It took some work to reign in my expectations for “The Dark Knight Rises,” director Christopher Nolan’s follow-up to the greatest superhero movie of all time “The Dark Knight.”
I knew there was no way the new film could be as good as its predecessor, especially when you subtract the late Heath Ledger’s iconic performance as The Joker.
But I also knew that Nolan wasn’t going to just phone this one in, that he would have something fresh and surprising to add to the Batman legacy, and that he would — in what is supposedly his last Batman movie — go out with a bang.
Unlike my ACT’s, I was correct on all counts as “The Dark Knight Rises” is an epic, spectacular and fitting finale to this seriously realistic Caped Crusader trilogy.
In nautical terms, “The Dark Knight” was like a battleship; sleek, agile, and packed quite a wallop. “The Dark Knight Rises” is more like an aircraft carrier; it may not be as nimble or sexy, but it lumbers forth in an impressive display of both size and scope.
“Rises” takes place eight years after the events of “The Dark Knight,” where Bruce Wayne (franchise bedrock Christian Bale) has hung up his cowl and withdrawn from the world.
He’s so physically battered from his exploits he walks with a cane and his emotional scars are of even more concern to his trusted allies, Lucius Fox (Morgan Freeman), Police Commissioner Gordon (Gary Oldman), and, especially, his beloved butler and confidant Alfred (Michael Caine).
But seeing how this wouldn’t be much of a Batman movie without a Batman, a new threat comes to Gotham City and brings Wayne out of retirement.
The terrorist Bane (Tom Hardy, who bravely acts behind a mask that obscures most of his face) arrives in town with a bleak agenda. Bane’s blithe British accent is almost comically betrayed by his hulking brutality.
If the Joker was a psychological challenge for Batman, Bane is most assuredly a physical one; he barely flinches while trading punches with our hero.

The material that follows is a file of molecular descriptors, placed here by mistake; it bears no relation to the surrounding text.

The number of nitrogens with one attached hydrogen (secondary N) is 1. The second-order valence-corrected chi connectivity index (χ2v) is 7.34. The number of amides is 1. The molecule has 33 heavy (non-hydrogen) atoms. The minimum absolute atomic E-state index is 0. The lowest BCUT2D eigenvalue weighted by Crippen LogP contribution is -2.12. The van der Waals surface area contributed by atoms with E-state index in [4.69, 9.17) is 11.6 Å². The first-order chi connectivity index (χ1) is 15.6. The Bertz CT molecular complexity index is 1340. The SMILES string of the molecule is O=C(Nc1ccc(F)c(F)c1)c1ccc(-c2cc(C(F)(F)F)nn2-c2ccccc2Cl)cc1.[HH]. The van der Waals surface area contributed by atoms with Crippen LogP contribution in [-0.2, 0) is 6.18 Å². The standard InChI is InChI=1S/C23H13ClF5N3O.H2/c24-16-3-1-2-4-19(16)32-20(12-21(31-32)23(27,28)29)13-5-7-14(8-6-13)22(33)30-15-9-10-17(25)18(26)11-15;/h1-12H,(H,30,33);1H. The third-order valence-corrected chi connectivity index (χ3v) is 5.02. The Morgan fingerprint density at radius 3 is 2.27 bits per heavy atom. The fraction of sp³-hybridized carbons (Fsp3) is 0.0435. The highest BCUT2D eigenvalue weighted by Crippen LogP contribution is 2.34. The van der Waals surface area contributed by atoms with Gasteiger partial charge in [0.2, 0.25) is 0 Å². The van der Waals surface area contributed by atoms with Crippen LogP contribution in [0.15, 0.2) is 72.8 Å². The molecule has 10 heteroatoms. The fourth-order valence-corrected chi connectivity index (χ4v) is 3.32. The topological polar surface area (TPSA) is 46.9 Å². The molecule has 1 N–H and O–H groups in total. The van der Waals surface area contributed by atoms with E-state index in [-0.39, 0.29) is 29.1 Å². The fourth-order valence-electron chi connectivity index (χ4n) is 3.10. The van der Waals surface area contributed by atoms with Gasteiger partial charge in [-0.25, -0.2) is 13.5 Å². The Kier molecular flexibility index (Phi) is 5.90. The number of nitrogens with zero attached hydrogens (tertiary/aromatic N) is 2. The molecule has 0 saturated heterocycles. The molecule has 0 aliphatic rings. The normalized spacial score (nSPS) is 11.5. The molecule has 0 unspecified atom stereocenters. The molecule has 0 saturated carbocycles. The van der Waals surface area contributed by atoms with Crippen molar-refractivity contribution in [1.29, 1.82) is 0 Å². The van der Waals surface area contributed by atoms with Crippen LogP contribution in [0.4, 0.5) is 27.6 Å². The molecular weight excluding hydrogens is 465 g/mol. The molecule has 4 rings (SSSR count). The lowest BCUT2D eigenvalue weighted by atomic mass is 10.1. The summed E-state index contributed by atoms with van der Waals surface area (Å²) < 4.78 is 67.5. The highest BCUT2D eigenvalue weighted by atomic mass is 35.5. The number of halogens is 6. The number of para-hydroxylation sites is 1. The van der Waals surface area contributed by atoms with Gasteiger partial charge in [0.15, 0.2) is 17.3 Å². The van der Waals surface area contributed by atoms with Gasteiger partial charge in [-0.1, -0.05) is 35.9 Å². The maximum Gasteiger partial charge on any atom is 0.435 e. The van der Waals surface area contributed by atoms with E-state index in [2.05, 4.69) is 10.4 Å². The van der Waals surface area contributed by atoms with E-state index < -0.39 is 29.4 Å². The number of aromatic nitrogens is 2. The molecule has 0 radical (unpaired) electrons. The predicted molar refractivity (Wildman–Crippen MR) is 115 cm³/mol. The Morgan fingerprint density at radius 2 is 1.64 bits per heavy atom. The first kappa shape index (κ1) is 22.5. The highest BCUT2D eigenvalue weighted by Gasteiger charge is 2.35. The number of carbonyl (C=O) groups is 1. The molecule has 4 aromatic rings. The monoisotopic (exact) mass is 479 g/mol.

Other new faces to the franchise include cat burglar Selena Kyle (the lovely Anne Hathaway), who is totally Catwoman even though nobody ever actually says she’s Catwoman. At any rate, Hathaway completely redeems the character from that whole Halle Berry fiasco.
Joseph Gordon-Levitt turns in a fine performance as straight-laced beat cop John Blake, who remains one of the few citizens of Gotham who still believes in Batman.
Rounding out the cast is Marion Cotillard as a Wayne Enterprises executive and potential love interest for Bruce Wayne.
Typically the third installment in any franchise either feels tired and uninspired or labors as it tries to tie up all the loose ends left by the previous two movies.
“Rises” avoids these pitfalls because Nolan still has plenty to say, not only about these characters but about society in general, specifically the growing tension between Main Street and Wall Street.
Blockbuster action laced with social commentary has been the calling card of Nolan’s Batman films, and “Rises” is referential to the previous movies, especially “Batman Begins,” where the legacy of that movie’s main villain, Ra’s Al Ghul (Liam Neeson), drives most of the action.
But “Rises” also stands on its own, and in spite of its grand proportions and a cast of thousands, this movie is at heart a character study.
Bruce Wayne goes from broken to redeemed as he faces down not only the formidable Bane, but his caped alter ego as well.
It’s unclear what the future holds for Batman. All involved in this particular iteration of the character say it is their last go-around (although Nolan does crack the door on his way out with hints of a possible continuation of this story).
No doubt Batman will be rebooted with a whole new cast and crew because this is a character that has proven his durability.
Either way, it will be hard for any future version of Batman, or any superhero movie for that matter, to fully escape the shadow cast by these three films. All that’s left to do is stand and applaud.
“The Dark Knight Rises” is rated PG-13 for intense sequences of violence and action, some sensuality and language.